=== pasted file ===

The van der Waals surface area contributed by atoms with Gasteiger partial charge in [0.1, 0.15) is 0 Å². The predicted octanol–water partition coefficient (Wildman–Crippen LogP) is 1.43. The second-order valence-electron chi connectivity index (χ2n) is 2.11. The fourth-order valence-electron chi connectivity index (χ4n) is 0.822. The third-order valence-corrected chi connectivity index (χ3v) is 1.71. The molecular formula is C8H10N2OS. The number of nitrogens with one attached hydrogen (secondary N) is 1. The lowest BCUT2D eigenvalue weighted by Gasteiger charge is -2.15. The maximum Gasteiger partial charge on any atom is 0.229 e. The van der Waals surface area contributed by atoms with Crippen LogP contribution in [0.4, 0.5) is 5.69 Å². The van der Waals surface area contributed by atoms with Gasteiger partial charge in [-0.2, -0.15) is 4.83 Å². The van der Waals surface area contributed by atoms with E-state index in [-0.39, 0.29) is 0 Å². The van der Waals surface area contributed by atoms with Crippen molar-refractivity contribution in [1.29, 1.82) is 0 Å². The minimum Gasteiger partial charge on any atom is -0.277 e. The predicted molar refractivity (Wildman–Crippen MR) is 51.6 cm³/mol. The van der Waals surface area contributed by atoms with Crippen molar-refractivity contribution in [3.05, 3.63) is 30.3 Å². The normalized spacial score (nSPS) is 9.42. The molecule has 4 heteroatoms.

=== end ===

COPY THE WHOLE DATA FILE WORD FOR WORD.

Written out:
The van der Waals surface area contributed by atoms with Gasteiger partial charge in [0.1, 0.15) is 0 Å². The predicted octanol–water partition coefficient (Wildman–Crippen LogP) is 1.43. The second-order valence-electron chi connectivity index (χ2n) is 2.11. The fourth-order valence-electron chi connectivity index (χ4n) is 0.822. The third-order valence-corrected chi connectivity index (χ3v) is 1.71. The molecular formula is C8H10N2OS. The number of nitrogens with one attached hydrogen (secondary N) is 1. The lowest BCUT2D eigenvalue weighted by Gasteiger charge is -2.15. The maximum Gasteiger partial charge on any atom is 0.229 e. The van der Waals surface area contributed by atoms with Crippen LogP contribution in [0.4, 0.5) is 5.69 Å². The van der Waals surface area contributed by atoms with Gasteiger partial charge in [-0.2, -0.15) is 4.83 Å². The van der Waals surface area contributed by atoms with E-state index in [-0.39, 0.29) is 0 Å². The van der Waals surface area contributed by atoms with Crippen molar-refractivity contribution in [1.29, 1.82) is 0 Å². The minimum Gasteiger partial charge on any atom is -0.277 e. The predicted molar refractivity (Wildman–Crippen MR) is 51.6 cm³/mol. The van der Waals surface area contributed by atoms with Crippen molar-refractivity contribution in [3.05, 3.63) is 30.3 Å². The normalized spacial score (nSPS) is 9.42. The molecule has 4 heteroatoms.